Текст оригинала на английском языке
The Needle, Pen, and Sword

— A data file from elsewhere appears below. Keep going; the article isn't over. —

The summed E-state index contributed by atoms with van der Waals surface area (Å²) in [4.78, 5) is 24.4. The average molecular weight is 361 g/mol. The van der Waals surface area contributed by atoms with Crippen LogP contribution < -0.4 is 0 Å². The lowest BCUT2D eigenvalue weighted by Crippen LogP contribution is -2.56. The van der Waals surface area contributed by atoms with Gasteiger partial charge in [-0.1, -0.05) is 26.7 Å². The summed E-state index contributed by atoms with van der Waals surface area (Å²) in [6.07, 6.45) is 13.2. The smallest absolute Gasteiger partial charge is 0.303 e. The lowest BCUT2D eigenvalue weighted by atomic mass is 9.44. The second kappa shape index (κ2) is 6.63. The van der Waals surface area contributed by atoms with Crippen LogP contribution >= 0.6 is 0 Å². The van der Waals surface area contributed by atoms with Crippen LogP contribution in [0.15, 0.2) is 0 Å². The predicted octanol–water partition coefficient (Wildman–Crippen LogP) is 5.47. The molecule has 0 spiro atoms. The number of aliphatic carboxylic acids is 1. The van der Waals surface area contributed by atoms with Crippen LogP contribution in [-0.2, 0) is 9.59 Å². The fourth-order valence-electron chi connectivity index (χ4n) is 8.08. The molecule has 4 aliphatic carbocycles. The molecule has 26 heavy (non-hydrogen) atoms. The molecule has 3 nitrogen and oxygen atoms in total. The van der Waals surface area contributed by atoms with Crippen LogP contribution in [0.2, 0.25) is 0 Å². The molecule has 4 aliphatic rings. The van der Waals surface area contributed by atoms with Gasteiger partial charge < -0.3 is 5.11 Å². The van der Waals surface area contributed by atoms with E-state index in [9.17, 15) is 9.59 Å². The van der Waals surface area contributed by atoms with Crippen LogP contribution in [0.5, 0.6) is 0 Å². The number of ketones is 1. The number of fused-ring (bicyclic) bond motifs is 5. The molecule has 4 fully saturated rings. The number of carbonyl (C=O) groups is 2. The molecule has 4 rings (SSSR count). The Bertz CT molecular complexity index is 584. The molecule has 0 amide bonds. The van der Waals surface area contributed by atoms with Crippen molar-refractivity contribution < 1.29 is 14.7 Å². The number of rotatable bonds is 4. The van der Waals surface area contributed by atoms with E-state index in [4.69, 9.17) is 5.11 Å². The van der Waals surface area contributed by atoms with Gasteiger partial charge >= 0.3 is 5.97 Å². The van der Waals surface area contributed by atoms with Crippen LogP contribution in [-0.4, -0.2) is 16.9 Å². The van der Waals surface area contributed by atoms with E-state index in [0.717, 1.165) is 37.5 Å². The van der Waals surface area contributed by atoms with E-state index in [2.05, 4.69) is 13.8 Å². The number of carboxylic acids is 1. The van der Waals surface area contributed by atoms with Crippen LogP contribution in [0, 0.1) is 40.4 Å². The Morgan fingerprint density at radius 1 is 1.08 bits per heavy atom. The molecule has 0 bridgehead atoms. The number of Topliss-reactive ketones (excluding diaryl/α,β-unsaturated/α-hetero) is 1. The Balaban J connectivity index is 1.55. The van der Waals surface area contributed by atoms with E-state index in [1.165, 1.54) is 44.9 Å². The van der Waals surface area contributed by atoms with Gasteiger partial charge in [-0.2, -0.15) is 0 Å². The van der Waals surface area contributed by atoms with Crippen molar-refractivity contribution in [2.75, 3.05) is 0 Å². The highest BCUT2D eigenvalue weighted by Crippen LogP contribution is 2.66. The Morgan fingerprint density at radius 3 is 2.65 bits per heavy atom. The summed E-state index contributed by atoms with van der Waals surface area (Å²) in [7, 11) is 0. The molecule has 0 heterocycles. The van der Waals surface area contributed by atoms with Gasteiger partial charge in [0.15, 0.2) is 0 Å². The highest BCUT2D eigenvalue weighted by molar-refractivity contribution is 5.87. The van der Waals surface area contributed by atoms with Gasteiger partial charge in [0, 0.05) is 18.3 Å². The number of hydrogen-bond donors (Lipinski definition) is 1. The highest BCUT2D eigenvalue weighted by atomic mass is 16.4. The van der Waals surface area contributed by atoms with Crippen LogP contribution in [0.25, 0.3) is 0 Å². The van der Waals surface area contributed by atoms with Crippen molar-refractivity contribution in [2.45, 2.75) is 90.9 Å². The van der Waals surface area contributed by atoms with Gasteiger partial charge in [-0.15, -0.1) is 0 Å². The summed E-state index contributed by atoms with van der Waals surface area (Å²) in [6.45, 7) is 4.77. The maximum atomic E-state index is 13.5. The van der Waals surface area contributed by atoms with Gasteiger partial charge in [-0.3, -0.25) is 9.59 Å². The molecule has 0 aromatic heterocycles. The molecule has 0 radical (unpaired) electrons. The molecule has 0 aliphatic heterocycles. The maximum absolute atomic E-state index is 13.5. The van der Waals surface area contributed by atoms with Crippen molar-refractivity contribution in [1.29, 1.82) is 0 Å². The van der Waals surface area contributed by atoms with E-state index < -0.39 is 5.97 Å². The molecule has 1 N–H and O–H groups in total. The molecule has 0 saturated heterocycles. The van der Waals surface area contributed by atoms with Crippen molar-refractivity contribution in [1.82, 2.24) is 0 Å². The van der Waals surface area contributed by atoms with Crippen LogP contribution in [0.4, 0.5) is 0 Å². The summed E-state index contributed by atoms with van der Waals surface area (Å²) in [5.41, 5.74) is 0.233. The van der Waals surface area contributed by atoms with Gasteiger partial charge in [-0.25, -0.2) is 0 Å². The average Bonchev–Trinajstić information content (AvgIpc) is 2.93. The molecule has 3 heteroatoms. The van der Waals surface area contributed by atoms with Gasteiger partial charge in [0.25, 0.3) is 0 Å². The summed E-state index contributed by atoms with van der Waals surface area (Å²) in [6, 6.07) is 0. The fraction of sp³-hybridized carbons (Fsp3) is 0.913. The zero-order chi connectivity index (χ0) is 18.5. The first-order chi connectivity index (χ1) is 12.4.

WHAT hast thou seen, with thy shining eye, Thou Needle, so subtle and keen?-- "I have been in Paradise, stainless and fair. And fitted the apron of fig-leaves there, To the form of its fallen queen. "The mantles and wimples, the hoods and veils, That the belles of Judah wore, When their haughty mien and their glance of fire Enkindled the eloquent prophet's ire, I help'd to fashion of yore. "The beaded belt of the Indian maid I have deck'd with as true a zeal As the gorgeous ruff of the knight of old, Or the monarch's mantle of purple and gold, Or the satrap's broider'd heel. "I have lent to Beauty new power to reign, At bridal and courtly hall, Or wedded to Fashion, have help'd to bind Those gossamer links, that the strongest mind Have sometimes held in thrall. "I have drawn a blood-drop, round and red, From the finger small and white Of the startled child, as she strove with care Her doll to deck with some gewgaw rare, But wept at my puncture bright. "I have gazed on the mother's patient brow, As my utmost speed she plied, To shield from winter her children dear, And the knell of midnight smote her ear, While they slumber'd at her side. "I have heard in the hut of the pining poor The shivering inmate's sigh, When faded the warmth of her last, faint brand, As slow from her cold and clammy hand She let me drop,--to die!" * * * What hast thou known, thou gray goose-quill?-- And methought, with a spasm of pride, It sprang from the inkstand, and flutter'd in vain, Its nib to free from the ebon stain, As it fervently replied: "What do I know!--Let the lover tell When into his secret scroll He poureth the breath of a magic lyre, And traceth those mystical lines of fire That move the maiden's soul. "What do I know!--The wife can say, As the leaden seasons move, And over the ocean's wildest sway, A blessed missive doth wend its way, Inspired by a husband's love. "Do ye doubt my power? Of the statesman ask, Who buffets ambition's blast,-- Of the convict, who shrinks in his cell of care, A flourish of mine hath sent him there, And lock'd his fetters fast; "And a flourish of mine can his prison ope, From the gallows its victim save, Break off the treaty that kings have bound, Make the oath of a nation an empty sound, And to liberty lead the slave. "Say, what were History, so wise and old, And Science that reads the sky? Or how could Music its sweetness store, Or Fancy and Fiction their treasures pour, Or what were Poesy's heaven-taught lore, Should the pen its aid deny? "Oh, doubt if ye will, that the rose is fair, That the planets pursue their way, Go, question the fires of the noontide sun, Or the countless streams that to ocean run, But ask no more what the Pen hath done." And it scornfully turn'd away. * * * What are thy deeds, thou fearful thing By the lordly warrior's side? And the Sword answer'd, stern and slow, "The hearth-stone lone and the orphan know, And the pale and widow'd bride. "The shriek and the shroud of the battle-cloud, And the field that doth reek below; The wolf that laps where the gash is red, And the vulture that tears ere life has fled, And the prowling robber that strips the dead, And the foul hyena know. "The rusted plough, and the seed unsown, And the grass that doth rankly grow O'er the rotting limb, and the blood-pool dark, Gaunt Famine that quenches life's lingering spark, And the black-wing'd Pestilence know. "Death with the rush of his harpy-brood, Sad Earth in her pang and throe, Demons that riot in slaughter and crime, And the throng of the souls sent, before their time, To the bar of the judgment--know." Then the terrible Sword to its sheath return'd, While the Needle sped on in peace, But the Pen traced out from a Book sublime The promise and pledge of that better time When the warfare of earth shall cease.
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